“I am I and my circumstances,” vitalist Spanish thinker José Ortega y Gasset once wrote, “[and] if I do not save them I cannot save myself”. Future Unfolding is an exploration videogame whose soundtrack reflects the ever-shifting positioning of a self within nature, the experience of time not as a linear trajectory but as a tapestry that unfolds, a sentimental cartography that in every variation of life finds a distinct temporality. Composed by Thomas Carleberg and Emil Nilsson, the game’s soundtrack follows this conception closely by means of a contrast between melody and ambience, narrative and background, the individual and the context. Without one, there is no other, and so the chamber instrumentation depends upon the slow and steady build-up of ambient to render its melodies effectively.
For a videogame soundtrack, the running time is quite short at 30 minutes, perhaps because of the game’s focus upon exploratory journeys and revelations, which probably aim at emphasizing the flow between character and environment. The pieces are thus generally short, which might seem counterintuitive when it comes to ambient, but their duration here works as an intensifier, as the split-second experience of an emotion that does not necessarily remains as mood, but that develops differently, depending on the circumstances that follow. Thus, there is no overarching emotional imperative, unfolding as snippets of entire worlds in the making: “The Drop Is a Small Ocean”, with its short, sweet and bright melody, ends not too soon (it lasts 37 seconds!) but maybe too late, its simplicity a myriad suggestion of tones.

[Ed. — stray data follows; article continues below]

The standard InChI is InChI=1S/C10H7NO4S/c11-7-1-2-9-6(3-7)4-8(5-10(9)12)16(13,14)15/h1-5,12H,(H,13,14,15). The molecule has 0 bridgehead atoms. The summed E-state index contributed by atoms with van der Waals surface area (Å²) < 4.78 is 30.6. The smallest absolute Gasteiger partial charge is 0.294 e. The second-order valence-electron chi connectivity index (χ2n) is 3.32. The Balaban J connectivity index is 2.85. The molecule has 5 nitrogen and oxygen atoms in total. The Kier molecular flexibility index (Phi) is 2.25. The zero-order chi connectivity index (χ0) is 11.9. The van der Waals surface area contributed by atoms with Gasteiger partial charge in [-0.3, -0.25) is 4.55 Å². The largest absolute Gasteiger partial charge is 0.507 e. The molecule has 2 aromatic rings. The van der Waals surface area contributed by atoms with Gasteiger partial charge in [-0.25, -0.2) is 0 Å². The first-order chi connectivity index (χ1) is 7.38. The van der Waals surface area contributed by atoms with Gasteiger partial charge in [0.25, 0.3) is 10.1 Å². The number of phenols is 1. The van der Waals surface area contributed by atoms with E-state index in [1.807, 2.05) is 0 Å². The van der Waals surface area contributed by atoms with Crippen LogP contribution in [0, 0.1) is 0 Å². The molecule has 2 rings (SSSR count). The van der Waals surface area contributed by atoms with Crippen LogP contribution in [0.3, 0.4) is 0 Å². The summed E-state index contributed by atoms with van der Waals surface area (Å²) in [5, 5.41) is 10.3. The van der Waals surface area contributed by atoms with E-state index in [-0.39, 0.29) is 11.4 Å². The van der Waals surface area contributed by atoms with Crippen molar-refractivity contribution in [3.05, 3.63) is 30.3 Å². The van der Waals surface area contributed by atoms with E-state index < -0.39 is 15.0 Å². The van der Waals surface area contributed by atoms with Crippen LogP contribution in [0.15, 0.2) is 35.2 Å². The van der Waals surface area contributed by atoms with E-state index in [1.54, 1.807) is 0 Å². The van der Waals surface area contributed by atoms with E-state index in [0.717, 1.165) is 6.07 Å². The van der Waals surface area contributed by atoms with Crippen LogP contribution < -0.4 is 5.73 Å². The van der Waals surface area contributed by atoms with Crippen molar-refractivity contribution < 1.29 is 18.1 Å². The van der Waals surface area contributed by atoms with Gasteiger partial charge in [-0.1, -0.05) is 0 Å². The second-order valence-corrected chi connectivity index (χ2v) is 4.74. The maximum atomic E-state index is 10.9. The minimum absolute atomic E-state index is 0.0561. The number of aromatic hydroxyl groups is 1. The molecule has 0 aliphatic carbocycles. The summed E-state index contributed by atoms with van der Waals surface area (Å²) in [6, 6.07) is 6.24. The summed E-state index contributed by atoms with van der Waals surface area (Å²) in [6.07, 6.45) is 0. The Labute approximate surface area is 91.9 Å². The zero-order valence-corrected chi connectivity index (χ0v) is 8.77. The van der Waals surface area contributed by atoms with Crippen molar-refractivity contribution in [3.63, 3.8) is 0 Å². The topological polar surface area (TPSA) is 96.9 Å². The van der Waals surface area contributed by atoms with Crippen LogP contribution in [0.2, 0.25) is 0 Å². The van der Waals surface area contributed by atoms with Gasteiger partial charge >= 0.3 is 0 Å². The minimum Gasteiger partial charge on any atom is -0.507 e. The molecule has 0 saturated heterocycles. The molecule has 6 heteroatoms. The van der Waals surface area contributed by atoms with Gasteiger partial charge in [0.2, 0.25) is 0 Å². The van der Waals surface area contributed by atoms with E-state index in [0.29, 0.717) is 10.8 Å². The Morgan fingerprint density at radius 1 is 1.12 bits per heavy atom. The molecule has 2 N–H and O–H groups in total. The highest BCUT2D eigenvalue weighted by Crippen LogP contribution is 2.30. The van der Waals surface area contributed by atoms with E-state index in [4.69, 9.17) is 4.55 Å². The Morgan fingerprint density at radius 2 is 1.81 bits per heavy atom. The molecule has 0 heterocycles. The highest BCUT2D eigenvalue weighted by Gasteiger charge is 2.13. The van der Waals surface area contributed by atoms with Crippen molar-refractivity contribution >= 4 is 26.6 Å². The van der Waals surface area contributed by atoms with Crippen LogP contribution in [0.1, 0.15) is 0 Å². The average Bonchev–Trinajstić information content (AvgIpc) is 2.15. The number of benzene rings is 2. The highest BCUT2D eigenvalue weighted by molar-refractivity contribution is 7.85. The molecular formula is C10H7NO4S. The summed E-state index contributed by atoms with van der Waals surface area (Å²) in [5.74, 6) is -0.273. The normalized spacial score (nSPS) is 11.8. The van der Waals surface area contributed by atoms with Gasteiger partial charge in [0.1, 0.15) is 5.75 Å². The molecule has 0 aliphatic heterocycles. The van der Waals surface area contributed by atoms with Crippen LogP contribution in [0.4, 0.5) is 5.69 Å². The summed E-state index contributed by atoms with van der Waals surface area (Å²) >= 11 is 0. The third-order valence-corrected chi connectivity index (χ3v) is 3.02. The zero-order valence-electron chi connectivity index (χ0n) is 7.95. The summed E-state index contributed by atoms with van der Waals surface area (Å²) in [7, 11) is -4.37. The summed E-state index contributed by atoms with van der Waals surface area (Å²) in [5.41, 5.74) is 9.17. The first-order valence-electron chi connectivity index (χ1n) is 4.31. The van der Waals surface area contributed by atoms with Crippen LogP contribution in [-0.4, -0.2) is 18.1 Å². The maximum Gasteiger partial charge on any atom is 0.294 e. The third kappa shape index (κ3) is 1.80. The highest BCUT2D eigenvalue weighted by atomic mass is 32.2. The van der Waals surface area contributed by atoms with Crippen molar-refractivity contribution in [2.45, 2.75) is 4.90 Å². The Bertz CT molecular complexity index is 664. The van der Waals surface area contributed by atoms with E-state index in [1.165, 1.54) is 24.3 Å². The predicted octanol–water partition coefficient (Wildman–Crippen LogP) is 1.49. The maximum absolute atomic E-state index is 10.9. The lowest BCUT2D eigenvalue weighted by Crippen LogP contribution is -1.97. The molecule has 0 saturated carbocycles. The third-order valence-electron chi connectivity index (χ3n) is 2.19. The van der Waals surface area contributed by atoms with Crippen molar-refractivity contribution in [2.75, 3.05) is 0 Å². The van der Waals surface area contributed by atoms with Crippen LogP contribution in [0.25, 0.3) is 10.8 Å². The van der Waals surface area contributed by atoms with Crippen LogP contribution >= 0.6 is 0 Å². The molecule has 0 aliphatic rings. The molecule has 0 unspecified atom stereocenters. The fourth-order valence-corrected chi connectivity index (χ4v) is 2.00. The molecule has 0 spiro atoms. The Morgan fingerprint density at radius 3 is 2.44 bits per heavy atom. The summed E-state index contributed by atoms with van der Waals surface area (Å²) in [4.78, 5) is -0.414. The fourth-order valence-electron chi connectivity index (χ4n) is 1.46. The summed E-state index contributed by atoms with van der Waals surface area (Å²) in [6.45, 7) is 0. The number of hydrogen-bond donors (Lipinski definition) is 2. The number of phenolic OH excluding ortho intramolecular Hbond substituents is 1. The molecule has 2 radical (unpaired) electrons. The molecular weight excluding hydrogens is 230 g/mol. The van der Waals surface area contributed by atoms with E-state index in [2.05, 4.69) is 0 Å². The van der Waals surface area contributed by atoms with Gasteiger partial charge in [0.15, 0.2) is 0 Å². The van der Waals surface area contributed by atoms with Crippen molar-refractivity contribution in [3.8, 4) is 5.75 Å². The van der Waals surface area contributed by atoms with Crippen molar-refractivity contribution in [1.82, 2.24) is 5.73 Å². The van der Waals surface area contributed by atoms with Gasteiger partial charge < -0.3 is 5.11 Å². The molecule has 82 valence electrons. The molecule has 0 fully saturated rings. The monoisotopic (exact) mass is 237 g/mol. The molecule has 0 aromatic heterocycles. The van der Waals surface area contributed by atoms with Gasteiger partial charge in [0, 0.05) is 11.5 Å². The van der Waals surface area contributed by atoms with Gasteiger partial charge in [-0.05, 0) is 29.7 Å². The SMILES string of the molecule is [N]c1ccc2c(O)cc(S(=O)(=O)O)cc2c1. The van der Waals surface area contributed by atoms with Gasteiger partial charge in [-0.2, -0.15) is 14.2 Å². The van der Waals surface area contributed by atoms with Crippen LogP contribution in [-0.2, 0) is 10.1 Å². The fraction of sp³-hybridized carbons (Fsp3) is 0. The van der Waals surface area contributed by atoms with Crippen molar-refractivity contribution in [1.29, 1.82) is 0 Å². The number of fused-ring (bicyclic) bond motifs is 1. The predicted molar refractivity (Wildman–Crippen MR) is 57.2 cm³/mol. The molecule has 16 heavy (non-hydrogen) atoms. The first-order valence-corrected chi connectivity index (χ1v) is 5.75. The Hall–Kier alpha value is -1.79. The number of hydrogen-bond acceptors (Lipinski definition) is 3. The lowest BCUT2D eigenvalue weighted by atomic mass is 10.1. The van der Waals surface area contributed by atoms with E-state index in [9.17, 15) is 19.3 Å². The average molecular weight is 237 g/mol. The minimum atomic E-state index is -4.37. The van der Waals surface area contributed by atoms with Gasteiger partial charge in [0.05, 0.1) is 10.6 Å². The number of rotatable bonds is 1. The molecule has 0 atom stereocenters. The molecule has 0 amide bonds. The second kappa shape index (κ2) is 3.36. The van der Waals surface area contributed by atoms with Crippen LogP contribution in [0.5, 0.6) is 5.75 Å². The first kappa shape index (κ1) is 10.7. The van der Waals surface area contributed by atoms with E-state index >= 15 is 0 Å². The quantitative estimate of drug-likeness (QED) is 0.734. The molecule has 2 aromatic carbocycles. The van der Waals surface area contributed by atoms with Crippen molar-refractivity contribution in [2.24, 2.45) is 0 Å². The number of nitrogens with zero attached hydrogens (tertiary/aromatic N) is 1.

Spacier, more somber electronic ambient tracks intertwine with the sweeping, concise directions of the chamber instrumentation, creating a sense of unease that is not negative but its opposite, an uncertainty that soothes and provokes curiosity about what it is that’s coming next. Always short, always to the point, Future Unfolding attempts to grasp the momentary in an act far from one of mastery – it does not really want to keep you fascinated, or set your mood, or make you feel lost in a maze. It wants to ground you, it wants to hold the moment just to save it and then let it go. It deals, in other words, with long-lived instants, with affects that seep into the paths our selves take and which are reflected all around us in every space we like to call ours as well as in those that hold little to no significance. Take a listen to it, live it, and then forget only to live it once again a few cosmic moments later. (David Murrieta)